Guide for the Detection of Footwear and Tire Impressions in the Laboratory


1. Scope

    1.1  This Guide provides procedures for the detection of footwear and tire impressions in the laboratory.

    1.2  The particular procedures and methods employed in a given case will depend on the nature and quality of the evidence.

    1.3  This Guide may not cover all aspects of unusual or uncommon conditions.

    1.4  This Guide does not purport to address all of the safety concerns, if any, associated with its use. It is the responsibility of the user of this Guide to establish appropriate safety and health practices and determine the applicability of regulatory limitations prior to use.

    1.5  This Guide is not intended as a substitute for training in the detection of forensic footwear and tire track evidence. Completion of a training program and experience in these skills are essential to understanding and applying the principles outlined in this Guide.

2. Terminology

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3. Significance and Use

    3.1  The procedures outlined here are grounded in the generally accepted body of knowledge and experience for the detection of footwear and tire impression evidence. By following these procedures, a forensic footwear and tire examiner can detect both patent and latent impressions.

    3.2  Footwear and tire tread impressions are detected in the laboratory for future documentation, collection, and examination.

4. Interferences

    4.1  Footwear and tire evidence may have inherent limitations that can interfere with the procedures in this Guide. Limitations, when known, should be noted and recorded.

    4.2  Limitations can be due to substrate features, quality of original impressions, and method of collection.

5. Equipment and Requirements

    5.1  Electrostatic lifting device

    5.2  Electrostatic detection device

    5.3  Light sources of sufficient type and intensity to allow for detection of impression evidence

    Note: Light sources may include natural light, incandescent light, fiber optic, fluorescent light, or forensic light sources of varying wavelengths.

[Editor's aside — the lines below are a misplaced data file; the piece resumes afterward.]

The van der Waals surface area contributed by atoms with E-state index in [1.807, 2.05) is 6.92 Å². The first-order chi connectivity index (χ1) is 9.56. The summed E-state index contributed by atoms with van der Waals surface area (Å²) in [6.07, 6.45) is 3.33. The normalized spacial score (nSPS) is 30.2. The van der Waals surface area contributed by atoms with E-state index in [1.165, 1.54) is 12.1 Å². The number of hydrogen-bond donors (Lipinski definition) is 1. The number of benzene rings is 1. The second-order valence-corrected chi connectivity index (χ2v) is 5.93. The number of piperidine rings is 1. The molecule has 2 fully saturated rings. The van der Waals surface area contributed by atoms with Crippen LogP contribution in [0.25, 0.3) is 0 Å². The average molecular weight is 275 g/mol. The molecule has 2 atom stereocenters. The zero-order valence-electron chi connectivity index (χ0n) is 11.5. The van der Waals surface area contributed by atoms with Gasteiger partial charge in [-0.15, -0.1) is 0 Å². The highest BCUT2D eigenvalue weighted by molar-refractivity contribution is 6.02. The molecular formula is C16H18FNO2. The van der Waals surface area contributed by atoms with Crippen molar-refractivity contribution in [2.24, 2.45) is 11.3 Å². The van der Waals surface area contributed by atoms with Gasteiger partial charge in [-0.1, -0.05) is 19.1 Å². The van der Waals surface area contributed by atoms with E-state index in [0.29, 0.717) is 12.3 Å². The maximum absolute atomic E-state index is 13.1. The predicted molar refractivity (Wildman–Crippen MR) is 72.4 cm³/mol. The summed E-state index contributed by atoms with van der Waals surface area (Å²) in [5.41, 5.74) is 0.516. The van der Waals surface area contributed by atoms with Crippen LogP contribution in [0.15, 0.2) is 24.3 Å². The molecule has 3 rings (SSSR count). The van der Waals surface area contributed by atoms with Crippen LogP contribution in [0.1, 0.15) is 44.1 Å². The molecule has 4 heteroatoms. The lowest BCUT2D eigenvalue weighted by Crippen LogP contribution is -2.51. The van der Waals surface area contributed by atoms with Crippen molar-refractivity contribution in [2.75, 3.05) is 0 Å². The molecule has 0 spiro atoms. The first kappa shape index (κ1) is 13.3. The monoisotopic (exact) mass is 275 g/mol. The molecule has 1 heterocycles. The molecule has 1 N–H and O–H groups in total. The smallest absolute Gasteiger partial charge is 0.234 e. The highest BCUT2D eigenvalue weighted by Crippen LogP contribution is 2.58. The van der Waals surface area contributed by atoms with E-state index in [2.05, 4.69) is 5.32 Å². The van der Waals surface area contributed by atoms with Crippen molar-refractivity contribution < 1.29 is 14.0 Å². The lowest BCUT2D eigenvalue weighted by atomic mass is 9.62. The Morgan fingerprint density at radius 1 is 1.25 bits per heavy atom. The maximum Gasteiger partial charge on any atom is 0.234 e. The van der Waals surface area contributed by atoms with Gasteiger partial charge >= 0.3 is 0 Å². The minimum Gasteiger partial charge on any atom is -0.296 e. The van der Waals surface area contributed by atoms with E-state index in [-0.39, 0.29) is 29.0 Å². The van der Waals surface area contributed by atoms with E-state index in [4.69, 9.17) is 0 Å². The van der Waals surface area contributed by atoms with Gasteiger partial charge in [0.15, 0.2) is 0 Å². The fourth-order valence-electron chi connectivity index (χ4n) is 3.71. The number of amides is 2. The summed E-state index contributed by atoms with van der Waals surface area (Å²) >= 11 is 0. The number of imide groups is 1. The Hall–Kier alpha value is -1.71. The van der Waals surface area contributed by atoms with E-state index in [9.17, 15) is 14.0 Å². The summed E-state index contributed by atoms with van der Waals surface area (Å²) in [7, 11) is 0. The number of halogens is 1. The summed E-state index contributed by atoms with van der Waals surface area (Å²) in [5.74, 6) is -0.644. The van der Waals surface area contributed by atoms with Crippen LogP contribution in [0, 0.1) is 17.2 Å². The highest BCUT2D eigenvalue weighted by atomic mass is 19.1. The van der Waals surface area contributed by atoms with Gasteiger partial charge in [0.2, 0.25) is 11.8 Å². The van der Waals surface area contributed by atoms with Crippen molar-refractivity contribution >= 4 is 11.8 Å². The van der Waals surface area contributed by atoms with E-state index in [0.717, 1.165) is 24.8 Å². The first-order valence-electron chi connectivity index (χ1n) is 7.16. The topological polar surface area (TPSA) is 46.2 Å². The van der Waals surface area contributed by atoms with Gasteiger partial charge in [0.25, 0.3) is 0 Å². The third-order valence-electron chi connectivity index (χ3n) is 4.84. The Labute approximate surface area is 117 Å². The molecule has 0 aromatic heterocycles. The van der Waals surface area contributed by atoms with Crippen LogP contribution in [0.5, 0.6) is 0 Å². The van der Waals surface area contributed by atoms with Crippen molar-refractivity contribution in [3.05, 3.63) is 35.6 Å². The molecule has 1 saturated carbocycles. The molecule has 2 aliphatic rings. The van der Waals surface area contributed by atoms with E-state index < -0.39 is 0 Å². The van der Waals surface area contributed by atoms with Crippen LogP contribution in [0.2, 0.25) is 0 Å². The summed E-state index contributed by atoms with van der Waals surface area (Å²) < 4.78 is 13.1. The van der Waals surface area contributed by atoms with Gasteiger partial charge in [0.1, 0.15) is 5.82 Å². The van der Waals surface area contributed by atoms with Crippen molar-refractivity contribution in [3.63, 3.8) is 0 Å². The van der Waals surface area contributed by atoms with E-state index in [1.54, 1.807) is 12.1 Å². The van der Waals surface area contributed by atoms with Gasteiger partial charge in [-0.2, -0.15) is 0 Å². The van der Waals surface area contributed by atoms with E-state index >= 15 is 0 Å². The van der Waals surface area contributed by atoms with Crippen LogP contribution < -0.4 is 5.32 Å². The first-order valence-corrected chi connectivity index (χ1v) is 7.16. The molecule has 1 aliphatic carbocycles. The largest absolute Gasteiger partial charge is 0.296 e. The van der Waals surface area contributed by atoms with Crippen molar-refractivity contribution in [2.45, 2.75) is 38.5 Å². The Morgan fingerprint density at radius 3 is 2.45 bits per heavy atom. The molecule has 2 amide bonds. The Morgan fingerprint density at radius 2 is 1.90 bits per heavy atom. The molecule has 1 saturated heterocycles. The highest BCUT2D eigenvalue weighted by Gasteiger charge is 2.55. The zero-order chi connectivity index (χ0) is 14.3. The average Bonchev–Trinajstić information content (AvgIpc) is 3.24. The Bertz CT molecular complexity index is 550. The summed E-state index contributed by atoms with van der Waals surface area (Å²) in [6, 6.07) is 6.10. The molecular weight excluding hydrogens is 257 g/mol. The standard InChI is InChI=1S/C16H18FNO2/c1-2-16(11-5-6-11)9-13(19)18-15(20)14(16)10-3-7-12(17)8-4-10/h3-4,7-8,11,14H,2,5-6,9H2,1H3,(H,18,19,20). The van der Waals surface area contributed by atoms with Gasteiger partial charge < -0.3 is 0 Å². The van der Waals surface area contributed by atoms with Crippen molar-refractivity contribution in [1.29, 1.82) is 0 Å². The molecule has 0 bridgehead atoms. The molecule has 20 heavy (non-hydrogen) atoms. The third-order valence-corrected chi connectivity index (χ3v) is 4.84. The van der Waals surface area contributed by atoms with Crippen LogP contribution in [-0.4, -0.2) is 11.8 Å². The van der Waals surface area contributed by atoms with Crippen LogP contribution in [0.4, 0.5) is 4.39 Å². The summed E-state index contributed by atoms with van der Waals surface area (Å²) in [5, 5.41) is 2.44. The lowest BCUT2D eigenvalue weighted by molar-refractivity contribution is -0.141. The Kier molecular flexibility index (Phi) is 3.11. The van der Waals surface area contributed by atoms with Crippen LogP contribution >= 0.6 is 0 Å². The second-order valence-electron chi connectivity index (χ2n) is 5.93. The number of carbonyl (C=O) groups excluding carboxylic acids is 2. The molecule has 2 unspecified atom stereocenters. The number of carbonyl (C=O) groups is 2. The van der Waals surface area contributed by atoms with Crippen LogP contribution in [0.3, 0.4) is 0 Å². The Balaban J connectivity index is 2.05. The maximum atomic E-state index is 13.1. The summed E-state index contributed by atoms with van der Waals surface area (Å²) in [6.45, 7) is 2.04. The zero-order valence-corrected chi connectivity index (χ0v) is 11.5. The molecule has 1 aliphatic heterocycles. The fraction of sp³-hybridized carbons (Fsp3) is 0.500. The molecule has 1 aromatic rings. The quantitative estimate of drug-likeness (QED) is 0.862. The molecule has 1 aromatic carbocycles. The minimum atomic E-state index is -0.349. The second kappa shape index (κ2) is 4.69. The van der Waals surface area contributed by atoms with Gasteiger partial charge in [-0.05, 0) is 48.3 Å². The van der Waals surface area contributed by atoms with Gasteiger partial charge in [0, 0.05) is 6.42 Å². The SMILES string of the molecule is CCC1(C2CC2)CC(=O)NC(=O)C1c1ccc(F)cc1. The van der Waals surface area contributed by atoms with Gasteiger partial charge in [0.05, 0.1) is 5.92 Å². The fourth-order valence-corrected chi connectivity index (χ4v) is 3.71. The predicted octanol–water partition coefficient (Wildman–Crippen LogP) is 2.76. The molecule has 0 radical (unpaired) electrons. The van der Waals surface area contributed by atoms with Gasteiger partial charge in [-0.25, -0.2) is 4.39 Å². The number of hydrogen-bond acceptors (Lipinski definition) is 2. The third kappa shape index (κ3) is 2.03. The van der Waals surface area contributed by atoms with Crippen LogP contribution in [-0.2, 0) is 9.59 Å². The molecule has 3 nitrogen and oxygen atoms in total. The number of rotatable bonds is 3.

5.4  Photographic equipment

    5.5  Materials for physical and chemical enhancement

    5.6  Digital imaging equipment and software

6. Procedures

    The following procedures may be used, as appropriate, depending on the composition of the impression evidence and the substrate material. The order of the following detection methods may vary.

    6.1  Look for visible impressions utilizing natural and/or artificial light sources.

    6.2  Use oblique, coaxial, and polarized light to detect less visible and latent impressions.

    6.3  Use electrostatic lifting device to search for latent dust impressions.

    6.4  Document and/or photograph impressions prior to and after any procedure.

    6.5  Use fingerprint powder to develop latent impressions on nonporous surfaces, as appropriate.

    6.6  Use physical and/or chemical methods to develop and/or enhance faint and latent bloody impressions and to develop and/or enhance nonblood impressions.

 Earn a Degree in Crime Scene Investigation, Forensic Science, Computer Forensics or Forensic Psychology

7. Report

    7.1  Procedures utilized and impressions detected should be documented and may also appear in a report.

8. Bibliography

    Bodziak, W. J. Footwear Impression Evidence, 2nd ed.; CRC Press: Boca Raton, FL, 2000.

    Cassidy, M. J. Footwear Identification; Public Relations Branch of the Royal Canadian Mounted Police: 1980. (Reprinted by Lightning Powder Company, Inc. 1995.)

    IAI Recommended Course of Study for Footwear & Tire Track Examiners; International Assoc. Identification: Mendota Htgs., MN, 1995.

    Nause, L. Forensic Tire Impression Identification Canadian Police Research Centre: Ottawa, ON, Canada, 2001.

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